Latest Long March rocket fails after launch from southern China
Mission to take communications satellite into orbit unsuccessful, state media reports
China’s ambitious space programme appeared to suffer a setback on Sunday when a Long March-5 rocket with a communications satellite on board failed to successfully launch.
The Long March-5 Y2 rocket, carrying the Shijian-18 communications satellite, blasted off at 7.23pm from the Wenchang Space Launch Centre in the southern province of Hainan, trailing a vast column of flame.
However, 40 minutes after the launch, the Xinhua News Agency said the operation was “unsuccessful” and “abnormity was detected during the flight”.
“Experts will be mobilised to investigate and analyse the reasons behind [the failure],” it said, without elaborating.
It was not clear whether the rocket had entered orbit before the failure occurred.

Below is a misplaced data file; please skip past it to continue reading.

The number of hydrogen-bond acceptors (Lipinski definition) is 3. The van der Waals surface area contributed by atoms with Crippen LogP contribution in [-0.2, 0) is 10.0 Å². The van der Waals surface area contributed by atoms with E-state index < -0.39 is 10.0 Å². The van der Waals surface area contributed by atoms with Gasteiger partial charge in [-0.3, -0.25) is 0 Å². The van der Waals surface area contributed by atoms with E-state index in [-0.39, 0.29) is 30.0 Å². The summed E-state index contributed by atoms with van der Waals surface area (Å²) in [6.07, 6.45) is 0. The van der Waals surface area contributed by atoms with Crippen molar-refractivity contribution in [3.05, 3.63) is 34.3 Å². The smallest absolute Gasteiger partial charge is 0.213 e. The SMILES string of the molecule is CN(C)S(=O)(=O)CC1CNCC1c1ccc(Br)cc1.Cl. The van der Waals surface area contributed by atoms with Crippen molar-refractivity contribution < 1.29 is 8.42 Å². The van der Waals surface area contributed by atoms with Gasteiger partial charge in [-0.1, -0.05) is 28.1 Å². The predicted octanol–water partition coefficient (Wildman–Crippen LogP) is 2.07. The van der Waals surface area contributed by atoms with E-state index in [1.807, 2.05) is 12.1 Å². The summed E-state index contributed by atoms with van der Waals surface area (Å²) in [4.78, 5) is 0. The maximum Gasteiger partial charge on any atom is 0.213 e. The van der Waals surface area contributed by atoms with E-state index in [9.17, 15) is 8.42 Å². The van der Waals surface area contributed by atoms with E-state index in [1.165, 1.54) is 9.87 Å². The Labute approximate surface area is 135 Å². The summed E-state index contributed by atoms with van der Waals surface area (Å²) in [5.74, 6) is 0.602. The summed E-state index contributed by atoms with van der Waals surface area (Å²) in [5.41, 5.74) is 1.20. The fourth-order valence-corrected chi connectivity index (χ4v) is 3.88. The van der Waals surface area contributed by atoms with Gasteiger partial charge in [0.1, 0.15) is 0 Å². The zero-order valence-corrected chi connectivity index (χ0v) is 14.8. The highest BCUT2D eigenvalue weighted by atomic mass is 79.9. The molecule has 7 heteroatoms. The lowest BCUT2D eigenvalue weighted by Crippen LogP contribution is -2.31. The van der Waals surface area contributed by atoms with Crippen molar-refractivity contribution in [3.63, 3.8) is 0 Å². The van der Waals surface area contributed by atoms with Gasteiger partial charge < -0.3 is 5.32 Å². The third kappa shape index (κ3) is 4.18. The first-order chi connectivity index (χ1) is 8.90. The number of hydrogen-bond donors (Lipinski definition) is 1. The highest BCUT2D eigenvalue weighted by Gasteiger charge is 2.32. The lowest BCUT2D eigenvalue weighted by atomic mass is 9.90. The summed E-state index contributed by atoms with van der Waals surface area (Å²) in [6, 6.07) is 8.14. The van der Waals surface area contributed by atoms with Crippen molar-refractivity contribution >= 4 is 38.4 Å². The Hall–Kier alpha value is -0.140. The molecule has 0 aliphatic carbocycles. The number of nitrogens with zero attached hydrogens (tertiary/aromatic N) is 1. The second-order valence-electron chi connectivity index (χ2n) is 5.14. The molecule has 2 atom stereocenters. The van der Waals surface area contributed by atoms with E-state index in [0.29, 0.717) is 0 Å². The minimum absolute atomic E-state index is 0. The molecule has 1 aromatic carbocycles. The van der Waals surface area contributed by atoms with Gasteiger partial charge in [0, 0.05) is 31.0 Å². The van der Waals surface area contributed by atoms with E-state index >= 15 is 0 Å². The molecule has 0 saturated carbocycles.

The launch was the final scheduled test for the Long March-5 series before it will send the Chang’e-5 lunar probe into space in the second half of the year. The probe will collect samples before returning to Earth.
Weighing 7.5 tonnes, Shijian-18 is the heaviest satellite China has launched into space.
The Long March-5 Y2 is the nation’s second heavy-lift rocket, able to put 25 tonnes into orbit
and 14 tonnes into geostationary orbit, more than twice the capacity of previous Long March models.
It is designed to launch space station components, deep-space probes as well as communications satellites.
The Long March-5 made its maiden flight in November last year from Wenchang.
Xinhua reported last week the Long March-5 Y2 would be fuelled by liquid hydrogen, kerosene and liquid oxygen.
Beijing sees its multibillion-dollar space programme as a symbol of China’s rise and the Communist Party’s success in turning around a once poverty-stricken nation.
Last month China successfully launched the Long March-4B, its first X-ray space telescope to study black holes, pulsars and gamma-ray bursts.
And in April, the country’s first cargo spacecraft completed docking with an orbiting space lab – a key step toward China’s goal of having a crewed space station by 2022.
China has scheduled eight launches of the Long March-5 in the coming years for the nation’s lunar probe, manned space station and Mars probe missions.
Additional reporting by Agence France-Presse